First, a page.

Saturday, Feb 25, 2012 at 20:02
I agree John, I also like the idea of keeping all the batteries of a similar size that way if the starter battery failed you could swap out one from the camper.
Going on several others setups 120 watts appears to be about right to keep up with a small compressor fridge although in real life running where the fridge is often opened & additional drinks cooled down (along with a few camp lights running) a few more watts may be required. At least with 200ah it gives a good buffer. The best part Swaggy, no generator required ;-)
Cheers Craig.....
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Follow Up By: Swaggy1963 - Tuesday, Feb 28, 2012 at 11:14

Tuesday, Feb 28, 2012 at 11:14
Gday Craig well if I did have a starter battery failure whilst camped my plan was to charge it enough to start with the generator and battery charger and if the alternator is ok this should get me out of trouble and if 2 batteries in series causes you concern then there are a lot of trucks around with 2 x 12 volt batteries in series producing 24 volt you think they would be using 2 x 24 volt batteries in parallel if that was the superior set up.
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Follow Up By: Swaggy1963 - Tuesday, Feb 28, 2012 at 12:15

Tuesday, Feb 28, 2012 at 12:15
What are the advantages of 2 6-volt batteries in series vs two 12 volt batteries in parallel?

We just attended a seminar on this subject. For house batteries the 12v models just don't have the plate thickness necessary to make them good for a deep-cycle application. As stated above, stick with the 6 volt deep cycle batteries.

The advantage of 6VDC batteries is first of all cost per unit. Second is the fact that 6VDC batteries with very high Amp Hour Ratings can be purchased in pairs for less than one 12VDC battery that comes close in Amp Hours.The 6VDC Batteries will discharge and recharge more times than 12VDC batteries will, so their life span is greater.

For the same ampere hours, if you could get it all in one 12 volt battery, there would be no difference - a 12 volt battery has two 6 volt batteries in series inside it.
BUT for the same ampere hours, if it is going to take two batteries to do it because of size, weight, availability, etc., then rather than two 12 volt in parallel you are better off with two 6 volt in series.
Why is that you ask?
Because batteries in parallel, even if twins from the same manufacturer''s batch, will never be exactly identical, so one will always be a little weaker than the other and when charging ceases, the weaker one will discharge, or steal some of the charge from the stronger one through the parallel connection. This may be minor when they are new but as they age, the problem will get worse.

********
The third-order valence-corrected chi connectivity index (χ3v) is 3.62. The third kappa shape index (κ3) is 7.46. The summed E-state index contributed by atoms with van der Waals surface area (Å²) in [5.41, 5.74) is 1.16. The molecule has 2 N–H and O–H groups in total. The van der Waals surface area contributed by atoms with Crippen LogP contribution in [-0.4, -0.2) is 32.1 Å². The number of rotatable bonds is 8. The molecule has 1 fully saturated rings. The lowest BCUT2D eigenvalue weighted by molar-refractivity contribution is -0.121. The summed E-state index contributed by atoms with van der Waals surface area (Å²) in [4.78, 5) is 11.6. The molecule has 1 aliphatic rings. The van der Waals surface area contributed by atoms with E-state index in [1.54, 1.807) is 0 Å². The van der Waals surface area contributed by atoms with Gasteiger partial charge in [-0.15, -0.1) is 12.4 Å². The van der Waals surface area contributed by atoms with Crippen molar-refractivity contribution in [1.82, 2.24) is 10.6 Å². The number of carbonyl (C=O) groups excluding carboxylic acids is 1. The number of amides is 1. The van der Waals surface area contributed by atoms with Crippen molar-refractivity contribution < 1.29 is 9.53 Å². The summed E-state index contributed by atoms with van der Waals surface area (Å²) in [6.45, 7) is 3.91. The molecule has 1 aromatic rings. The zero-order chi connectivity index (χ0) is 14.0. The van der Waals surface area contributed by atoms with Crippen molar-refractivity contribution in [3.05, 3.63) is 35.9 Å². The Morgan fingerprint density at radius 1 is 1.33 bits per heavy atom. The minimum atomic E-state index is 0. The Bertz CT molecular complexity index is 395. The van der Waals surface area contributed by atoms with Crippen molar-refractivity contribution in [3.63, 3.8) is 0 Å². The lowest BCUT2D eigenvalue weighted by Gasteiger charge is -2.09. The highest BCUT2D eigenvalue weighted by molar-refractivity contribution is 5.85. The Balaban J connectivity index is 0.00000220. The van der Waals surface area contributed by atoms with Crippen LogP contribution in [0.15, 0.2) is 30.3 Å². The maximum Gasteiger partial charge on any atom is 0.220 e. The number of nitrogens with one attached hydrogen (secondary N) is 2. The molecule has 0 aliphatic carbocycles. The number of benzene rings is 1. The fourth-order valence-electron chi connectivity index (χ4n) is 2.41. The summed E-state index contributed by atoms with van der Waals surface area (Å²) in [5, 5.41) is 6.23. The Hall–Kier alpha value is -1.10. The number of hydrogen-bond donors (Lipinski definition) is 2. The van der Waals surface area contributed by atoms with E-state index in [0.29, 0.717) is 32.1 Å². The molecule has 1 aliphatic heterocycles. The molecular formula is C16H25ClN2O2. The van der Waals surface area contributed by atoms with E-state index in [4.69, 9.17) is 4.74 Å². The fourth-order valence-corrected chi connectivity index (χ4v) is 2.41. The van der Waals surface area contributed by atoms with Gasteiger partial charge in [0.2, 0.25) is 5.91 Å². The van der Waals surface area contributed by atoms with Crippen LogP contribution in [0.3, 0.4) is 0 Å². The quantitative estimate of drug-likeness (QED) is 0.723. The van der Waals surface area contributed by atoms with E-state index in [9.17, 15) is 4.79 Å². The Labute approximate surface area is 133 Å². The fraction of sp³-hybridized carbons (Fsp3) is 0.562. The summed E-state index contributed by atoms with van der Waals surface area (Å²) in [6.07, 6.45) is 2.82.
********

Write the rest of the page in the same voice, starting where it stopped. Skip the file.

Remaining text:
On the other hand, batteries in series can''t discharge into each other, so for that particular setup, the pair of 6 volt will be better.
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Reply By: P2D2 - Saturday, Feb 25, 2012 at 21:29

Saturday, Feb 25, 2012 at 21:29
Remember this is summer and getting 5.92 solar hours a day. In mid winter you will only get around 2.5 solar hours and while your fridge uses less power in winter, proportionately it is not as much reduction as the solar hours. You may not have sufficient solar panel capacity for winter if relying completely on solar. 40L fridge is very sensible realistic size, and in the main 120W will scrape you through. With the Morningstar easy to see when the battery is near fully charged and state of the battery under load. Excellent product and reliable.
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Follow Up By: Swaggy1963 - Tuesday, Feb 28, 2012 at 11:00

Tuesday, Feb 28, 2012 at 11:00
Hi there well the plan is that I will be somewhere sunny come winter I also do have another 120 watts of solar that I can use portably and angle for best performance so I should have ample power to run a laptop and lighting at night I also have a 1000 watt inverter generator and a 10 amp 7 stage charger but I dont think that I will have to use it very often and yes I thought the Morningstar regulator was my pick I was tossing up between a steca , plasmatronics or morningstar but went with morningstar as they were awarded the patent for highly effective battery charging algorithm based on true PWM switching and constant voltage charging there are many other cheap regulators claiming to be PWM regulators but they are using different algorithms and are not truly PWM I also should mention that the 2 panels that I am using portably are not included in the $950 cost for the permanent set up on the trailer.